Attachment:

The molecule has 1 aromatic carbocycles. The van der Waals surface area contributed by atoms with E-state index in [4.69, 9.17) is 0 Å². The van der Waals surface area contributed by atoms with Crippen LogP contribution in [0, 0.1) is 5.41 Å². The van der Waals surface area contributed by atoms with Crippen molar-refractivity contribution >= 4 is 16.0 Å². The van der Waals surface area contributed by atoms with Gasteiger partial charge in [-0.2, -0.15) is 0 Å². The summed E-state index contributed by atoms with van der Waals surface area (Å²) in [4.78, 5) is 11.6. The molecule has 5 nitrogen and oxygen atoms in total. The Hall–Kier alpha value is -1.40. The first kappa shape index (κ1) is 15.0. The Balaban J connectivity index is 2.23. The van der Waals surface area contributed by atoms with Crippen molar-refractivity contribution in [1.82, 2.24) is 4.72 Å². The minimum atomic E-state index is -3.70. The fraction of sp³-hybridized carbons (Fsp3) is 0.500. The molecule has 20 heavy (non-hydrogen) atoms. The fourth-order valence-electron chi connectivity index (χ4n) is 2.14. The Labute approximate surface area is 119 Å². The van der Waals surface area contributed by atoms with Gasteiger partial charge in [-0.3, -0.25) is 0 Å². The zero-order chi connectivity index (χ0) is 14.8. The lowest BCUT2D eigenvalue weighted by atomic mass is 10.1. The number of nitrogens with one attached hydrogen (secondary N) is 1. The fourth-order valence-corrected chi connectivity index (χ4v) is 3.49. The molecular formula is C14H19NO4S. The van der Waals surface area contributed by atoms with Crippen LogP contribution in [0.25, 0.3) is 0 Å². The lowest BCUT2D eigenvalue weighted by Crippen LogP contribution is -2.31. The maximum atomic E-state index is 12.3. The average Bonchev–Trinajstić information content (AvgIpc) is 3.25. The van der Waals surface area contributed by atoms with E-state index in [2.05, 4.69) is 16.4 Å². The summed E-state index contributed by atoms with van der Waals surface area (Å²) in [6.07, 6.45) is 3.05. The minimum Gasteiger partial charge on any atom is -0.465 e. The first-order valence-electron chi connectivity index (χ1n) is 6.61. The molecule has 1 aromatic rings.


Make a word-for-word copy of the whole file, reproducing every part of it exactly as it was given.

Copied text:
The molecule has 1 aromatic carbocycles. The van der Waals surface area contributed by atoms with E-state index in [4.69, 9.17) is 0 Å². The van der Waals surface area contributed by atoms with Crippen LogP contribution in [0, 0.1) is 5.41 Å². The van der Waals surface area contributed by atoms with Crippen molar-refractivity contribution >= 4 is 16.0 Å². The van der Waals surface area contributed by atoms with Gasteiger partial charge in [-0.2, -0.15) is 0 Å². The summed E-state index contributed by atoms with van der Waals surface area (Å²) in [4.78, 5) is 11.6. The molecule has 5 nitrogen and oxygen atoms in total. The Hall–Kier alpha value is -1.40. The first kappa shape index (κ1) is 15.0. The Balaban J connectivity index is 2.23. The van der Waals surface area contributed by atoms with Crippen molar-refractivity contribution in [1.82, 2.24) is 4.72 Å². The minimum atomic E-state index is -3.70. The fraction of sp³-hybridized carbons (Fsp3) is 0.500. The molecule has 20 heavy (non-hydrogen) atoms. The fourth-order valence-electron chi connectivity index (χ4n) is 2.14. The Labute approximate surface area is 119 Å². The van der Waals surface area contributed by atoms with Gasteiger partial charge in [-0.3, -0.25) is 0 Å². The zero-order chi connectivity index (χ0) is 14.8. The lowest BCUT2D eigenvalue weighted by atomic mass is 10.1. The number of nitrogens with one attached hydrogen (secondary N) is 1. The fourth-order valence-corrected chi connectivity index (χ4v) is 3.49. The molecular formula is C14H19NO4S. The van der Waals surface area contributed by atoms with Crippen LogP contribution in [0.25, 0.3) is 0 Å². The lowest BCUT2D eigenvalue weighted by Crippen LogP contribution is -2.31. The maximum atomic E-state index is 12.3. The average Bonchev–Trinajstić information content (AvgIpc) is 3.25. The van der Waals surface area contributed by atoms with E-state index in [2.05, 4.69) is 16.4 Å². The summed E-state index contributed by atoms with van der Waals surface area (Å²) in [6.07, 6.45) is 3.05. The minimum Gasteiger partial charge on any atom is -0.465 e. The first-order valence-electron chi connectivity index (χ1n) is 6.61. The molecule has 1 aromatic rings.